The wagon headed up the ridge towards the perch, snaking up the hillside, while the sun sat lost out of sight. The hills felt alive. Eyes in the trees while distant wails and nearby cracks irked at the soul. The horses moved forward with precaution and looked on with uncertainty. One misstep could send them plummeting over the cliff's edge. An often mishap to weary and untried wagoners.
There was a sharp, bitter cold in the air, that bit at the bone, making the party of three shiver beneath their furred garments. Boone tugged on his coat, sticking his chin further beneath his black bandana, until his lips and nose were lost, leaving only his eyes left exposed.
Rynan was the least bit affected...or seemed to be at least. He jerked forward from the wagon's bed. "Pappy Jeroco, much obliged for taking us." He smirked and his cheeks half-mooned. "I knew you'd come around. Boone said you wouldn't but I always knew you would...we're grown boys after all."
Boone glared back at Rynan, holding a rifle cocked and ready to fire if need be. He thought about giving the giant boy a fright. But there was no time for games. Their dire predicament made for earnest devotion, and so, he couldn't fall into his childish behaviors.
Rynan retreated from the boys gaze and covered himself with furs and bags. Might of been why he was so warm, Boone thought.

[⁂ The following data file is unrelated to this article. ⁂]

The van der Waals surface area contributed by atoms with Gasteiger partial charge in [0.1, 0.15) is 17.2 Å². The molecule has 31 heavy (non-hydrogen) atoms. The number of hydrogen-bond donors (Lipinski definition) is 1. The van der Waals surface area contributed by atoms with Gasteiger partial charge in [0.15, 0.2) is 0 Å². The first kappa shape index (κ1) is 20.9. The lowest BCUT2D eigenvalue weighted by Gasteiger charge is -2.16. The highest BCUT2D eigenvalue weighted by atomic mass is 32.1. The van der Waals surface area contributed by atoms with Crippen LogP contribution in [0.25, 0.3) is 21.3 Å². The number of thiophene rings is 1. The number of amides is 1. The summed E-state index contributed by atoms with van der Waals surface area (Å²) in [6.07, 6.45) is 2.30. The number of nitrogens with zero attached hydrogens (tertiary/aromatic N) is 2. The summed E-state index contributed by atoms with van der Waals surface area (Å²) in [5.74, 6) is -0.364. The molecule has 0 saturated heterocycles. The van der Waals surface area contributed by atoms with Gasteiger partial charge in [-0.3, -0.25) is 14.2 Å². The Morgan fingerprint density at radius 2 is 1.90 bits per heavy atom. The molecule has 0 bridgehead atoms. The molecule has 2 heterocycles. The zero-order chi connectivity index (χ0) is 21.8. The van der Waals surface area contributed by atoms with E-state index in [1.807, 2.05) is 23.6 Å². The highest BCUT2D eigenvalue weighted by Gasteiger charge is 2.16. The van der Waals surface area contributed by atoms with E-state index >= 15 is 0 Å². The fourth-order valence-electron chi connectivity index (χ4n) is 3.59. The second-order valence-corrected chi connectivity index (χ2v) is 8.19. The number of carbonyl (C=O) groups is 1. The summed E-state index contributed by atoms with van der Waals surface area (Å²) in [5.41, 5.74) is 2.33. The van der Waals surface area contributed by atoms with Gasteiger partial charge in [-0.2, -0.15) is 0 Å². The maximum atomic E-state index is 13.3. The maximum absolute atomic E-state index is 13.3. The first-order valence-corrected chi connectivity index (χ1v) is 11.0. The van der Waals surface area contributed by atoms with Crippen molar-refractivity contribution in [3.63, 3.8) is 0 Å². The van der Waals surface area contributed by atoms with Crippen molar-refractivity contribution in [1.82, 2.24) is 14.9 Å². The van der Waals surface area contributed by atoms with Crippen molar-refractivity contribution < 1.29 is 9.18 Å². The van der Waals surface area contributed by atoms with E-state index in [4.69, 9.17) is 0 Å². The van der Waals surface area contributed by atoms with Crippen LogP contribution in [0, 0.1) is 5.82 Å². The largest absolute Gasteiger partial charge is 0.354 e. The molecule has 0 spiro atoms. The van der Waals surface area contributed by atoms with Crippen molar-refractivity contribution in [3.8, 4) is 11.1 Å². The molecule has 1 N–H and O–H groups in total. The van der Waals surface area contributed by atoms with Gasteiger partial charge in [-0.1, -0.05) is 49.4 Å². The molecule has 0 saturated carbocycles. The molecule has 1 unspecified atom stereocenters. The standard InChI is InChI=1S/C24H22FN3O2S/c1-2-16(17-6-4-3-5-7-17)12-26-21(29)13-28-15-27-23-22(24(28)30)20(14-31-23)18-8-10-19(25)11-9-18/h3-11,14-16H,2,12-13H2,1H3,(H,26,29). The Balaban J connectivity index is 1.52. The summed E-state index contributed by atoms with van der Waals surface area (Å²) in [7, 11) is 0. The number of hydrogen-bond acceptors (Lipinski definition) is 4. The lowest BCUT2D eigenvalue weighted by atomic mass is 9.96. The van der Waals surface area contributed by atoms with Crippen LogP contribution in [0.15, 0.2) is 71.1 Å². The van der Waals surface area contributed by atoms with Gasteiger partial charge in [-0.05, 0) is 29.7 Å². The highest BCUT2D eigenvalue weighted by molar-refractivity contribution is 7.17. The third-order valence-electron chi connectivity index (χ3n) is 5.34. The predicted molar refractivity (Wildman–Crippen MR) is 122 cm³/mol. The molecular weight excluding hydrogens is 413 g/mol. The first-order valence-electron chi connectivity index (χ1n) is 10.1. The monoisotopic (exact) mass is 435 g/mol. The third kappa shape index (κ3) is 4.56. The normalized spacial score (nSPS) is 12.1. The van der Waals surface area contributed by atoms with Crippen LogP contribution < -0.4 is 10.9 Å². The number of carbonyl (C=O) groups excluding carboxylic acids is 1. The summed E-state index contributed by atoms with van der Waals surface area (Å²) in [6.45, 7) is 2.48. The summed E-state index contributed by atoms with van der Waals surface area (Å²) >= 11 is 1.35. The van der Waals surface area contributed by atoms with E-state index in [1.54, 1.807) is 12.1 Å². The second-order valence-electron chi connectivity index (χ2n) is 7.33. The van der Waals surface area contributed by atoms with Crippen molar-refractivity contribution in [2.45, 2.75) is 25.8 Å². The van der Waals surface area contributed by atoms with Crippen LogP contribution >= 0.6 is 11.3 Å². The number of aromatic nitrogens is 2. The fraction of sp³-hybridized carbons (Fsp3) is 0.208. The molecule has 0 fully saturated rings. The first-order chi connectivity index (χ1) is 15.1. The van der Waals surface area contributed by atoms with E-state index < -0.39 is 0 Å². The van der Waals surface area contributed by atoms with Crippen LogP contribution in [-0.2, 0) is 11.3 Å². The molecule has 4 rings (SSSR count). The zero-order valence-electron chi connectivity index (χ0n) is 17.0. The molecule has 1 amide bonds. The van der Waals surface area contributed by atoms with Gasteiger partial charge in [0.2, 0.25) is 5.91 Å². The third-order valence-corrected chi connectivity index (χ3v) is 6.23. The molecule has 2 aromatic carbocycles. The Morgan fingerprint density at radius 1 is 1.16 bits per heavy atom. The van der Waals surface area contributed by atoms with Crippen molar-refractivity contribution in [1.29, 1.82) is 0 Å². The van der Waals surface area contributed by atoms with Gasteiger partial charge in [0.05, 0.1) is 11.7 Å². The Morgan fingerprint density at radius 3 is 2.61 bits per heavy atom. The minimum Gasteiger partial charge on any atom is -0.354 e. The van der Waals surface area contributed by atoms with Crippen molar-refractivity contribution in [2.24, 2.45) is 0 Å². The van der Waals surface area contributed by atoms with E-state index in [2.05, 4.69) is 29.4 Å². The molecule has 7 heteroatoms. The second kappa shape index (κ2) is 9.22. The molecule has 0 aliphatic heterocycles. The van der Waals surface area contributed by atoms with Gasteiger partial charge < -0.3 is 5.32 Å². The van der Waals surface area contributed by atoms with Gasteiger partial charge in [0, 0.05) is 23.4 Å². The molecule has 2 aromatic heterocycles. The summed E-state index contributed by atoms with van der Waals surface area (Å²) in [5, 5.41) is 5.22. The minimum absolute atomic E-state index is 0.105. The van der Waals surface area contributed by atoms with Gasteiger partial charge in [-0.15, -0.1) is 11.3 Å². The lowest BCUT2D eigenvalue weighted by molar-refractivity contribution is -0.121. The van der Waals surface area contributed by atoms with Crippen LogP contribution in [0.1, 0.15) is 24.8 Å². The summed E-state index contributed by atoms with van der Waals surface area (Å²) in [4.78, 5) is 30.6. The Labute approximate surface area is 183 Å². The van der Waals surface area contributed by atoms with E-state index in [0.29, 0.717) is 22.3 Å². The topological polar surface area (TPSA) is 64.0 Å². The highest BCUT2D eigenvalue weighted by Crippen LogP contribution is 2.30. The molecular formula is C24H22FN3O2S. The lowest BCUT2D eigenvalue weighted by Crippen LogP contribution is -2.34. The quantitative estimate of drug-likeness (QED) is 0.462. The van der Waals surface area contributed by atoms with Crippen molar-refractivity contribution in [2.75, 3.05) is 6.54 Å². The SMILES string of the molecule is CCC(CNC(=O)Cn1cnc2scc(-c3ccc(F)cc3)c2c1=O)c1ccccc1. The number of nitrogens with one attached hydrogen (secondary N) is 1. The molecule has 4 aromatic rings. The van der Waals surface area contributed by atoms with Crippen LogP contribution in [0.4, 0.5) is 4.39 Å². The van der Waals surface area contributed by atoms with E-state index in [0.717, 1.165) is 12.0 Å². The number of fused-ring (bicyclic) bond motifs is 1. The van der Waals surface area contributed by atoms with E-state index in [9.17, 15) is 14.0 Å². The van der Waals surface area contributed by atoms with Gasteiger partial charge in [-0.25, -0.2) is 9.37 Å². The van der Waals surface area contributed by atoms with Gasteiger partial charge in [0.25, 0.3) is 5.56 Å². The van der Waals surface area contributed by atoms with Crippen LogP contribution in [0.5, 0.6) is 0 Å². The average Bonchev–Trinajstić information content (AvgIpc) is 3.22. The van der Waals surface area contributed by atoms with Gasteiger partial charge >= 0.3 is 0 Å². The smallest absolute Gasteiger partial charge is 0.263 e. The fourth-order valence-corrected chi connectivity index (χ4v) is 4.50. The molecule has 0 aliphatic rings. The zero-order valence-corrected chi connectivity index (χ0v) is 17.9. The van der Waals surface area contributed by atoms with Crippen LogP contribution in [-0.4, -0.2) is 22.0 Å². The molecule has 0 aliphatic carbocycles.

He twisted forward, catching his Pappy's glaring eyes, puffing down his pipe, and whipping his reins steady. Keep quiet, pappy told him before they'd left. Rynan's just a queer boy with a queer head. No need to make our affairs his own. And pappy was right. Boone recalled the time he told Rynan they'd put Old Belle down due to rabies. For several months, thereafter, Rynan believed every time he felt anger it was due to being bitten and turned. Nearly lost his head over it.
"You were right," Jerocobish said softly. "God had no place at the table...Not from me, no how."
Boone was staggered by his honesty. "I know you did it for Ma Jean." He replied to ease the tension between them. "One day you're gonna have to stand up to her, ya know."
"And that day I'd be shot dead and riding to the prairie."
"Who said you're going to the prairie?" Boone's tone was light-hearted. Jerocobish face wrinkled. The boy egged on, "Your blasphemous tongue has likely got you eternal severance, to wander alone in the drylands begging of thirst."
Jerocobish hacked and snickered. "As long as there's cherry Tobacci I think I'd survive," he winked.
"You can find cherry Tobacci just about anywhere... If they have it, you'll find it." They laughed together until their voices carried in the cold, leaving them silent once again. Boone frowned, "what's gonna happen to Ma Jean, Pappy?"
He looked out beyond the horses. "She is the toughest woman I know. Strong as brick. A true Rigger, if only carrying the name. She knows not how to quit."
And with that said, Boone left it at that.